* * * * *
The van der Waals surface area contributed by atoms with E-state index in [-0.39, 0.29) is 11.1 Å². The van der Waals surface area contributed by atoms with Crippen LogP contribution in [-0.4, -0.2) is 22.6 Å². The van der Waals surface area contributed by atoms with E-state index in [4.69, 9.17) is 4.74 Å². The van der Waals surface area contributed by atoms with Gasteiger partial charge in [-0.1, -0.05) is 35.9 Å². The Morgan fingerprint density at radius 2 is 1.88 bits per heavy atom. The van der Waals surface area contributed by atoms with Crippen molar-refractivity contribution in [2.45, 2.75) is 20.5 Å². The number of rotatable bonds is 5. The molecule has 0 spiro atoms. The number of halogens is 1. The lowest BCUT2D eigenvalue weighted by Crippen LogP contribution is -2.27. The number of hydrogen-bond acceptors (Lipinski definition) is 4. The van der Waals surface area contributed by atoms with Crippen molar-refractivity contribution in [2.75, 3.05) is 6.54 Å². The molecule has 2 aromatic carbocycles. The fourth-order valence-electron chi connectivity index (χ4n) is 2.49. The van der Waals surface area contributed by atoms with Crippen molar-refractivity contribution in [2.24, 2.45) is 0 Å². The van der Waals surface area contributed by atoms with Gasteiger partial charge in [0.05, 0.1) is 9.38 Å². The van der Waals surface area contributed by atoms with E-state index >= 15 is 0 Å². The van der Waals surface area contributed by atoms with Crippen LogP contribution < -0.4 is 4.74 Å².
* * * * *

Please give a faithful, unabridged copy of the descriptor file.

The van der Waals surface area contributed by atoms with E-state index in [-0.39, 0.29) is 11.1 Å². The van der Waals surface area contributed by atoms with Crippen LogP contribution in [-0.4, -0.2) is 22.6 Å². The van der Waals surface area contributed by atoms with E-state index in [4.69, 9.17) is 4.74 Å². The van der Waals surface area contributed by atoms with Gasteiger partial charge in [-0.1, -0.05) is 35.9 Å². The Morgan fingerprint density at radius 2 is 1.88 bits per heavy atom. The van der Waals surface area contributed by atoms with Crippen molar-refractivity contribution in [2.45, 2.75) is 20.5 Å². The number of rotatable bonds is 5. The molecule has 0 spiro atoms. The number of halogens is 1. The lowest BCUT2D eigenvalue weighted by Crippen LogP contribution is -2.27. The number of hydrogen-bond acceptors (Lipinski definition) is 4. The van der Waals surface area contributed by atoms with Crippen molar-refractivity contribution in [2.75, 3.05) is 6.54 Å². The molecule has 2 aromatic carbocycles. The fourth-order valence-electron chi connectivity index (χ4n) is 2.49. The van der Waals surface area contributed by atoms with Crippen molar-refractivity contribution in [2.24, 2.45) is 0 Å². The van der Waals surface area contributed by atoms with Gasteiger partial charge in [0.05, 0.1) is 9.38 Å². The van der Waals surface area contributed by atoms with E-state index >= 15 is 0 Å². The van der Waals surface area contributed by atoms with Crippen LogP contribution < -0.4 is 4.74 Å².